This evening, we begin the Paschal Triduum. It is the conclusion of Lent and an entryway to the joy of Easter.
The Triduum is a three-day period of prayer and observance, which recalls the three days Christ spent in the tomb. Beginning with the Mass of the Lord’s Supper and continuing through Good Friday, Holy Saturday, and concluding on Easter Sunday, the Easter Triduum marks the most significant events of Holy Week when Jesus gives his Church the gift of Himself in the Eucharist on Holy Thursday, His life on the Cross on Good Friday, and the gift of new life with His glorious Resurrection from the dead on Easter Sunday.
The Scriptures help us understand the Last Supper within the context of the Passover, which recalls God’s deliverance of His chosen people, Israel, from slavery in Egypt. As we read in the Old Testament reading from Exodus, each family was to acquire a year-old spotless lamb they were to slaughter and the blood from that lamb was to be sprinkled on their doorposts and lintels. By the blood of the lamb, God would recognize the homes of His chosen people and Passover (or spare) them. “The blood will mark the houses where you are. Seeing the blood, I will pass over you; thereby, when I strike the land of Egypt, no destructive blow will come upon you.
The Israelites were also instructed not to eat anything containing leaven: “For seven days you must eat unleavened bread. From the very first day you will have your houses clear of all leaven. To this day, prior to Passover, members of the Jewish community throughout the world take great pains to remove all leaven (Hametz) from their homes, even going so far as to lifting up floorboards and scouring walls. This is because leaven has a symbolic meaning of sin and decay, the very thing that Israel and each of us must be unburdened from in order to be ready to make our long journey to the promised land. For us, the Lenten season is an opportunity to put away the old leaven of sin as St. Paul says in the first letter to the Corinthians: Clear out the old yeast, so that you may become a fresh batch of dough, inasmuch as you are unleavened. For our paschal lamb, Christ, has been sacrificed.
On Holy Thursday, we recall these things as we celebrate the institution of the Eucharist, the body and blood our Paschal Lamb sacrificed for our sins so that we might have eternal life. Through Christ, we have been delivered and freed from the slavery of sin and death. Nourished with Christ, the new leaven and Paschal lamb, we are a people on the move, or an Exodus, toward what God has prepared for us.
St. John’s Gospel emphasizes that Jesus was very conscious that His hour had come to leave this world and be united to The Father. The moment of great Love is approaching, the sacrifice of the innocent spotless lamb on the cross. It is very fitting that Jesus gathers with his own to celebrate the Passover with His Blood, by which we are delivered from sin and death. Notice too, that even though His hour draws near, Jesus is not thinking of Himself but rather of His disciples and you and me. He wants to leave us with something to remember Him by – As our Patron St. Thomas Aquinas wrote – in this wonderful Sacrament you have left us a memorial of your passion – not just a token or memory but a real part of Himself, His precious body and blood.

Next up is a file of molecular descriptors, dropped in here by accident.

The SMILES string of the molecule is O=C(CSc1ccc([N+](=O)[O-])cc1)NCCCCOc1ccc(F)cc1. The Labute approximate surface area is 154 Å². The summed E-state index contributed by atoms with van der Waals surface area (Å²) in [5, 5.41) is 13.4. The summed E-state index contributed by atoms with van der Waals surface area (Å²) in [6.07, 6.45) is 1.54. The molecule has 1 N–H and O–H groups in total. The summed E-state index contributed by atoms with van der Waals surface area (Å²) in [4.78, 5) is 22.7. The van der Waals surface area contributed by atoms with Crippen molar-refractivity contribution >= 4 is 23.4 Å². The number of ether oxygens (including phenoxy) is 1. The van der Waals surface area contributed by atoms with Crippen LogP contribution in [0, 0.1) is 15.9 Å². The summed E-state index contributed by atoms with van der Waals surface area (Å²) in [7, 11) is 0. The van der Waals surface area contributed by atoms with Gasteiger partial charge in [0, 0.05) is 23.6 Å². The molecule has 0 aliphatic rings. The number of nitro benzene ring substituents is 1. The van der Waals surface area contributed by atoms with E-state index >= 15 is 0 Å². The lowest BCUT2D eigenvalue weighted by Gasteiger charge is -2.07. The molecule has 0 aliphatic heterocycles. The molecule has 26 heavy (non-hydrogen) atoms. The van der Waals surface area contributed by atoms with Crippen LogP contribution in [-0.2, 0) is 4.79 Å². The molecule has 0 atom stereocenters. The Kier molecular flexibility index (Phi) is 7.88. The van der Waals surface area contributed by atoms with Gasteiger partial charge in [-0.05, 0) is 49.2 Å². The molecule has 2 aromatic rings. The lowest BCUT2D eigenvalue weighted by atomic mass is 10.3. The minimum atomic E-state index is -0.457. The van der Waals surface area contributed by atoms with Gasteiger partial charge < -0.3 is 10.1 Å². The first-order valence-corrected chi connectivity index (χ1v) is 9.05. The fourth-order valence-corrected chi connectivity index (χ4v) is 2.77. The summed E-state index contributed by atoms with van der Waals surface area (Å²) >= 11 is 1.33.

One of the things I’m keenly aware of these days is that so many of you, for good reason, haven’t been able to receive or adore the Eucharist. This is a Cross to bear. Hopefully it creates a longing and appreciation of the strength and sustenance of what Jesus offers us in the Eucharist. As your chaplain, I can’t wait to consecrate and share the Eucharist with you once again. For some of us, it will be like making our first Communion all over again, inviting us to the opportunity of placing love of God, neighbor and ourselves at the very center of our lives! This is New Life that Jesus promises!
After the Passover meal, Jesus then teaches his apostles and all of us who receive His precious Body and Blood what we must do on our journey to Him in this life: when Jesus tightens his belt and washes the feet of His apostles. With a servant’s attitude, Jesus washes their feet and requires them to wash one another’s feet (cf. Jn 13:14). This act is more than a lesson in humility and service. It’s also an anticipation of His Passion, of the total humiliation He has to suffer to save all people. Our Lord does it completely and freely out of love for us!
By washing his disciples’ feet, Jesus models the new commandment to love one another as He loves us. A love so strong that He was willing to give up His life for His friends. We must recognize that we have no capacity to love like this without Christ. This type of love is not simply the fruit of our effort, but God’s wonderful gift of love when we receive Jesus in the Eucharist. In worthily receiving the Eucharist, the sacrament of charity that we receive offers the grace and strength necessary to wash the feet of our sisters and brothers.
My prayer for our community as the Paschal Triduum begins is that we may come to understand, as Peter did, that Jesus is all about loving God and loving and forgiving our neighbors. The Triduum allows us the opportunity to enter into and contemplate the extent to which Jesus would go out of love for us – the sacrifice of His very life to show us the way to God! God’s way and plan for our salvation!
With a renewed vigor, let’s try our best to contemplate and live out this ultimate act of love and service without looking for anything in return; that we allow our feet to be washed by Christ and each other without protest; ever mindful that our Lord loves us to the point of giving his life and that He continues to share His Divine life with us in the most Holy Eucharist.
May God Bless and protect you and your family and friends.
Fr. Brendan Murphy, O.P. | Chaplain at Aquinas House